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Stratford Festival 2014

saxhound

Moderator
Staff member
CE/Moderator
#2
Merlin,

How long and what kind of practice regimen did it take for you to become proficient enough on bassoon to play shows? I can get around just fine on sax & clarinet after 50+ years of playing, not so well on flute (mainly because I ignore it), and I'm picking up bass clarinet pretty quickly. I've never done the double reed thing though, and suspect it may be a steep learning curve for an old dog like me.
 

Merlin

Content Expert/Moderator
Staff member
CE/Moderator
#3
I hacked away on bassoon from my early college days on and off. When the Producers was running in Toronto in 2003/04, I had to buckle down and get a bit more serious about it.

The biggest leap forward for me came a few years ago when I started making reeds as well.

My best advice for the prospective bassoonist:

1. Buy a Fox or Renard bassoon. Model 41 as a minimum, avoid the 51 (short reach model). The pro model plastic bassoons (model III and IV) are great value; I got my Model III on ebay for under $2000. If the bassoon you get doesn't have a whisper key lock, have one added.

2. Get Christopher Weait's reedmaking book. Get supplies from Miller Marketing. Learn to make reeds, or at the very least, adjust them. Miller sells some nice reeds as well. Midwest and Charles sell the ones I make.

3. If you're going to double in a show setting, get a WINC leghook.

4. Find a community band to play in to build up your chops in context.
 

SOTSDO

Old King Log
Staff member
CE/Moderator
#4
And work through the Practical Method for the Bassoon, by J. Weissenborn method as part of your
acclimation...

I've been off bassoon a couple of years now, and what I have found is that (despite starting on the fag back in high school, purely out of interest in the instrument - I was allowed to take one home over the summers) you've got to keep your hand in on a semi-permanent basis.

Of course, if you have the cash to spare, getting a high quality Fox or Renard horn is the way to go. (I once briefly owned a Heckel - sold it and made a ton on the deal.) But, just like a certain guy named Parker, if you buy the equivalent of a Grafton out of the bassoon world, and get the rest of the rig in good shape, you can make it work.

I try to keep ahead of the need for bassoon in the local theater (or is that "theatre"?) scene, so I know when a show with bassoon is coming up. I then spend some time working back into shape so I'm ready when the call comes. My lead alto is a superb bassoon player (even though one of the keys on his old bassoon was repaired with a finishing nail), so if the show is a pure bassoon operation, he will usually take the part. If it's mixed bass/baritone/bassoon (the three Bs), he'll handle the second part and I'll handle the Bs.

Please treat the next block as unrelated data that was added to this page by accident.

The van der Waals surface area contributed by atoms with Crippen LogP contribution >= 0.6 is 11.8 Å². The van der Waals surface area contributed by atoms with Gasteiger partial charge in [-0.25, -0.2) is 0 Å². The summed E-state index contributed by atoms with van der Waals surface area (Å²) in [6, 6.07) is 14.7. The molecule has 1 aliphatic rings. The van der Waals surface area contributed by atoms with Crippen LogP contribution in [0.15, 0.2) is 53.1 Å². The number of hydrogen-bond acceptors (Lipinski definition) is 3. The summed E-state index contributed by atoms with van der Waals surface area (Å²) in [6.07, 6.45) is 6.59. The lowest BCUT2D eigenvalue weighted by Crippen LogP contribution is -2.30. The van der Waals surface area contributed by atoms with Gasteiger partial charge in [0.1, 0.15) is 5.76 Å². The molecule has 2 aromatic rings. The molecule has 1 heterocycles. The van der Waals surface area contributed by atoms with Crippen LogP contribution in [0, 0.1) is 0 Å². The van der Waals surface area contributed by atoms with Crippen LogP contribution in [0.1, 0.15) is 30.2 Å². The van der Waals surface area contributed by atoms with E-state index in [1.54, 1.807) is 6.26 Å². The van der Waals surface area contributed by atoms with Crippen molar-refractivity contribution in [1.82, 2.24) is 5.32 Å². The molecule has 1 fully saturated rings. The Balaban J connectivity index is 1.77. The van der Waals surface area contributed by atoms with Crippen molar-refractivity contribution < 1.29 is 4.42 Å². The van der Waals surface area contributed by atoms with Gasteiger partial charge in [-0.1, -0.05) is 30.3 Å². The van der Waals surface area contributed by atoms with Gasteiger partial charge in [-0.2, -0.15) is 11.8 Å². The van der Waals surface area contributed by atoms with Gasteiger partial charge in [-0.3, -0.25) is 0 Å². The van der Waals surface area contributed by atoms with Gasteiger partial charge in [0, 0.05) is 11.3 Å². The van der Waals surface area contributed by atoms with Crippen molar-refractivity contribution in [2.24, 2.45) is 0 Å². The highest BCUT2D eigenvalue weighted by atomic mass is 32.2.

The leg bracket is probably one of the most significant developments in the bassoon world since the invention of the whisper key. Trying to change from baritone to bassoon in four bars of 4/4 time (as you have to do if you go all old school when playing The Pajama Game) will usually end up with a damaged reed at the best, and a hole through your lip at the worst, if using the traditional seat strap. That bracket has to halve the time needed to get hooked up and ready to go.
 

saxhound

Moderator
Staff member
CE/Moderator
#5
Good info, thanks. I'm not quite ready to dive into the pit yet, but is definitely part of my retirement plan. It seems like for at least some of the local productions around here, you can get in the door with just two Bs (BC and Bari) and the clarinet.
 
#6
What are you doing during the 'Bela, Bela, Bela' scene? That's a long space with no music....

I'm playing Crazy for You at the Stratford Festival for the 2014 season. We go up Apr. 21 and run 3-4 shows a week 'til October.

My book is Reed 5 (rental edition) - baritone sax/bass clarinet/bassoon.

 

SOTSDO

Old King Log
Staff member
CE/Moderator
#7
That's what books and coolers are for...

When I last did 1776, I was able to exit the pit, get in my car, drive to the local McDonald's, drive back, eat upstairs, and then get back into the pit between the two numbers with the L-O-N-G break.

It helped that there was a backstage ramp entry to the pit from backstage; all of us with large horns loved playing that place.
 
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